Making Tax Digital (MTD) was announced as the new initiative by HMRC to revolutionize and modernize the tax system in the UK.

MTD centres around keeping digital financial records that can then be accessed by software to calculate and submit taxes through to HMRC. The goal is that there will be direct ‘digital link’ between the financial record and the software used to calculate and submit the records and therefore ensuring an accuracy in the figures being generated.

With initial teething problems, MTD for VAT started back in April 2019, and as a result of various delays around Brexit & COVID-19, it still has not sailed out of its ‘soft-landing’ period.

On 21st July 2020 the Treasury published a 10-year plan to modernize the UK’s tax system which outlines a blueprint for the transition of UK’s tax system into the digital age.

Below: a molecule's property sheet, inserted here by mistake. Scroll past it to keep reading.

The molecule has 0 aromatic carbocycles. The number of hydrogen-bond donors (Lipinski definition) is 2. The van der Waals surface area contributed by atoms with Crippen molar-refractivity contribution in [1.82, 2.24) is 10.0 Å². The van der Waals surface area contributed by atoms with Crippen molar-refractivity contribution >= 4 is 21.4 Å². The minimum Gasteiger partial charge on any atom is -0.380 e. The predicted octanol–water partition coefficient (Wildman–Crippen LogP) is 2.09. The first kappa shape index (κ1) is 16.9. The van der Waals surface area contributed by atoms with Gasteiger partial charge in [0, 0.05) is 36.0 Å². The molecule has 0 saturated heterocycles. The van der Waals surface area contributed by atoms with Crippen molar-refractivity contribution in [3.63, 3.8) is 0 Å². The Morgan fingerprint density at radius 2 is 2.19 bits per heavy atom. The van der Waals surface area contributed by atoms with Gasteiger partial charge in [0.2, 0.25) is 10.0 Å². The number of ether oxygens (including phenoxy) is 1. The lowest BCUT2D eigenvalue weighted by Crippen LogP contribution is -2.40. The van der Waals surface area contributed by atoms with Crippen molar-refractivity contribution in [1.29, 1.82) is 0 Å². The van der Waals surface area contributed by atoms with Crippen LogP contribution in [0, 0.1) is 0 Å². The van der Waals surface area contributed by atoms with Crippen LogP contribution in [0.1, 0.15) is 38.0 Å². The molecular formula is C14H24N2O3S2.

Introduced April 2019, MTD for VAT had a soft-landing period where the rules for this ‘digital-link’ were relaxed.  Prior to COVID-19, April 2020 was the date stipulated where all digital links were to be in place for submissions.

As a direct consequence of COVID-19, it has been now been stated that as of 1st April 2021, the ‘soft-landing’ period comes to an end and all VAT registered businesses submitting VAT returns will need to ensure they have these digital links in place for their submissions.

Furthermore, from April 2022, MTD for VAT will apply to all VAT registered businesses and not just those that have a turnover greater than the VAT threshold.

MTD for Income Tax

The 10-year plan targets 6th April 2023 for self-employed businesses and unincorporated landlords to begin reporting quarterly their financial data through MTD software, and therefore having to maintain updated digital records.

MTD for Income Tax will be mandated for all self-employed and unincorporated landlords with incomes exceeding £10,000 per year.